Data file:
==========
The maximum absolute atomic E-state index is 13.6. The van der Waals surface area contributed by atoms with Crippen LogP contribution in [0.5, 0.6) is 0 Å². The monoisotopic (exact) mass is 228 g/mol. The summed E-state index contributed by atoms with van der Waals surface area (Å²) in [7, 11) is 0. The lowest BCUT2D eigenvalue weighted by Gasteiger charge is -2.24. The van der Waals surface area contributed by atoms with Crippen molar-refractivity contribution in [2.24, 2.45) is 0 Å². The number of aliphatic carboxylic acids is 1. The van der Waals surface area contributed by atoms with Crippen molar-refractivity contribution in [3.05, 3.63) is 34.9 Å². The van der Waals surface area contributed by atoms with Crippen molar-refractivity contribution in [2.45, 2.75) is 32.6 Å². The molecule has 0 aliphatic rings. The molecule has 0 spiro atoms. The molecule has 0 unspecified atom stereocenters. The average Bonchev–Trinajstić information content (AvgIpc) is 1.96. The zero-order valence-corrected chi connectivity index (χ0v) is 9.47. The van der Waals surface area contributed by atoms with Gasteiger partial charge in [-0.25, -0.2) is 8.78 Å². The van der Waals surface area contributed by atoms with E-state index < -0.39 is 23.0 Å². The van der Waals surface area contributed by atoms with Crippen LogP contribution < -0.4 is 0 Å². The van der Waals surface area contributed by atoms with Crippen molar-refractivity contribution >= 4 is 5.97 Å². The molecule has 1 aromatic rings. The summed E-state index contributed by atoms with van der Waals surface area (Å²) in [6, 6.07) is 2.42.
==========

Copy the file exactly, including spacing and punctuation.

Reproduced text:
The maximum absolute atomic E-state index is 13.6. The van der Waals surface area contributed by atoms with Crippen LogP contribution in [0.5, 0.6) is 0 Å². The monoisotopic (exact) mass is 228 g/mol. The summed E-state index contributed by atoms with van der Waals surface area (Å²) in [7, 11) is 0. The lowest BCUT2D eigenvalue weighted by Gasteiger charge is -2.24. The van der Waals surface area contributed by atoms with Crippen molar-refractivity contribution in [2.24, 2.45) is 0 Å². The number of aliphatic carboxylic acids is 1. The van der Waals surface area contributed by atoms with Crippen molar-refractivity contribution in [3.05, 3.63) is 34.9 Å². The van der Waals surface area contributed by atoms with Crippen molar-refractivity contribution in [2.45, 2.75) is 32.6 Å². The molecule has 0 aliphatic rings. The molecule has 0 spiro atoms. The molecule has 0 unspecified atom stereocenters. The average Bonchev–Trinajstić information content (AvgIpc) is 1.96. The zero-order valence-corrected chi connectivity index (χ0v) is 9.47. The van der Waals surface area contributed by atoms with Gasteiger partial charge in [-0.25, -0.2) is 8.78 Å². The van der Waals surface area contributed by atoms with E-state index < -0.39 is 23.0 Å². The van der Waals surface area contributed by atoms with Crippen LogP contribution < -0.4 is 0 Å². The van der Waals surface area contributed by atoms with Crippen molar-refractivity contribution >= 4 is 5.97 Å². The molecule has 1 aromatic rings. The summed E-state index contributed by atoms with van der Waals surface area (Å²) in [6, 6.07) is 2.42.